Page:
France: Competition Authority
The French Competition Authority has continued to move forward at a sustained pace in 2015 and the first half of 2016. It has maintained its unabated willingness to generate tangible results for consumers as well as its strong resolve to make use of the full spectrum of its powers and capacities as both a credible enforcer and a persuasive advocate. The combined use of various prerogatives – such as imposing fines on infringers; making commitments binding upon firms whose behaviour has raised competition concerns; devising well-suited remedies to allow a merger to proceed; and issuing opinions to assess the impact on competition of draft or existing pieces of legislation – enables the Authority to be respected by public and private stakeholders alike as a determined watchdog and trusted adviser, to make the most of its procedural toolbox and to enhance its own expertise, ultimately in the best interest of sound competition enforcement.
2015 has been a year of many achievements with 20 decisions issued on the merits, among which nine issued financial penalties for a total amount of €1.25 billion. This is not only an increase compared to 2014 (€1 billion), but also an all-time record for the Authority. Our enforcement record was evenly distributed between abuse (four decisions) and cartel (four decisions) cases, covering a wide variety of sectors (telecommunications, media, fresh dairy products, poultry meat, craft bakery and express delivery services), demonstrating our commitment to monitor all sectors of relevance to the overall economic fabric.
Two of our four cartel cases were solved thanks to the leniency programme. The parcel delivery case, which involved price coordination from 2004 to 2010, was the 11th case coming out of the leniency programme in the past 10 years, for a total amount of fines in excess of €3 billion over that time period.
In addition to the nine fining decisions, the Authority issued five commitments decisions, including the landmark Booking.com decision in the online hotel reservation sector. The case presented unprecedented issues raised by retail most favoured nation (MFN) clauses, and triggered an enhanced cooperation between the Swedish, Italian and French competition authorities in close coordination with the European Commission. In the context of newer forms of restrictions in a burgeoning digital economy, resorting to commitments was considered to be the most effective and well-balanced response to restore competition while preserving efficient free search and comparison services for the benefit of consumers, and provided a blueprint which other national authorities could rely on to wrap up their own pending investigations.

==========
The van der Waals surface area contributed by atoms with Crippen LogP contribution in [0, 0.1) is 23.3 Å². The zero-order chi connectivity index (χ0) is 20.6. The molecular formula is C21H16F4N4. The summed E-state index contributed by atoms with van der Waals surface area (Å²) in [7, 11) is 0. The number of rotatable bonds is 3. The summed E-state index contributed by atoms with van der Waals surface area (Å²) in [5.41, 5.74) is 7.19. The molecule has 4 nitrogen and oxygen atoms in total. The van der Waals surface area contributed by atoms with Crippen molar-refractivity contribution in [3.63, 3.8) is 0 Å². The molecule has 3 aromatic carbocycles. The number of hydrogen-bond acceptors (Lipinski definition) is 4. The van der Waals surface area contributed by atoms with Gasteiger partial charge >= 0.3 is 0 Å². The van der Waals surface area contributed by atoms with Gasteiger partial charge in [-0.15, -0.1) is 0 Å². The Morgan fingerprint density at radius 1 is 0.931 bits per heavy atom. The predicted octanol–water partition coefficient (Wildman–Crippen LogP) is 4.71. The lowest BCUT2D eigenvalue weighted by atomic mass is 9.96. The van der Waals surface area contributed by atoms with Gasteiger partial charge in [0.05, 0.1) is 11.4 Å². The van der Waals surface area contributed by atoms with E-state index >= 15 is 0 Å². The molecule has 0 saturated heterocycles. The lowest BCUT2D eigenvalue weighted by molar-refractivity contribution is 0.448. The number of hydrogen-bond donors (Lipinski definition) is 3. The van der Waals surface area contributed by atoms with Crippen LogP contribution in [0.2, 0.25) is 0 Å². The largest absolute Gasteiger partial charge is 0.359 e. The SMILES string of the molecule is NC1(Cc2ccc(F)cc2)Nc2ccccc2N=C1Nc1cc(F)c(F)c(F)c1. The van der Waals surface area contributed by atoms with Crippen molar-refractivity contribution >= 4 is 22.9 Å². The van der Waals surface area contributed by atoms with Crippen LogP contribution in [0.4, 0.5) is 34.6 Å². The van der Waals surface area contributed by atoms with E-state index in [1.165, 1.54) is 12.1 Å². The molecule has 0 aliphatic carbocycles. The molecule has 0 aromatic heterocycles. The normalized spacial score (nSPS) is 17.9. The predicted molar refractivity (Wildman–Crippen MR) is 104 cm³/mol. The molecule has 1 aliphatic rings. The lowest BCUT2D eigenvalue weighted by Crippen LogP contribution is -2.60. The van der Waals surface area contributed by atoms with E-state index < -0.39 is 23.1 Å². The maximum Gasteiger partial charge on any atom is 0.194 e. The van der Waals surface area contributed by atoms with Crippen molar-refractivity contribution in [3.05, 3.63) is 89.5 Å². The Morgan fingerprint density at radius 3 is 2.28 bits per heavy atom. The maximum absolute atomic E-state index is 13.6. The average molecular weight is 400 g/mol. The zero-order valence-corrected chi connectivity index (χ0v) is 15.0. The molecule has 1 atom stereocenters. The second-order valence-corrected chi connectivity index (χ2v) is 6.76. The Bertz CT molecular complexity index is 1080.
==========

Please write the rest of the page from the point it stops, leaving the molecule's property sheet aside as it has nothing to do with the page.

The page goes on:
Besides its enforcement actions, the Authority makes regular use of interim measures. It recently issued various measures against the former incumbent operator on the gas market, which had imposed prices for individual market offers (ie, non-catalogued offers reserved to business customers) without taking real costs into account. By doing so, the Authority ensured that any potential risk of predatory or exclusionary pricing was prevented in order to avoid possible irreversible damage to the sector pending a decision on the merits of the case.
Merger control has also been a major part of the Authority’s enforcement activity with a total of 192 decisions in 2015, including six decisions involving commitments, both structural and behavioural. 2015 reflected a continued attention in the choice of tailor-made and innovative commitments as illustrated by the first time use of a fix-it-first solution in a merger in the liquefied petroleum gas sector. Additionally, 72 decisions have been issued since the beginning of 2016 (as of 17 May), of which one transaction has been cleared subject to the adoption of commitments. 2016 has had a robust start with two ongoing in-depth examinations, respectively in the advertising and retail sectors, and other ongoing high-profile cases in the media and food retail sectors. Monitoring the compliance of their commitments by companies has moreover remained a high priority of the Authority, which exercises a sustained vigilance in that area. A telecoms operator which had committed to sell a mobile operator in the French overseas territories as part of a merger that was cleared back in 2014 has recently been fined €15 million for breach of its commitments to maintain the economic sustainability of the mobile operator until its divestiture and not to interfere with its management.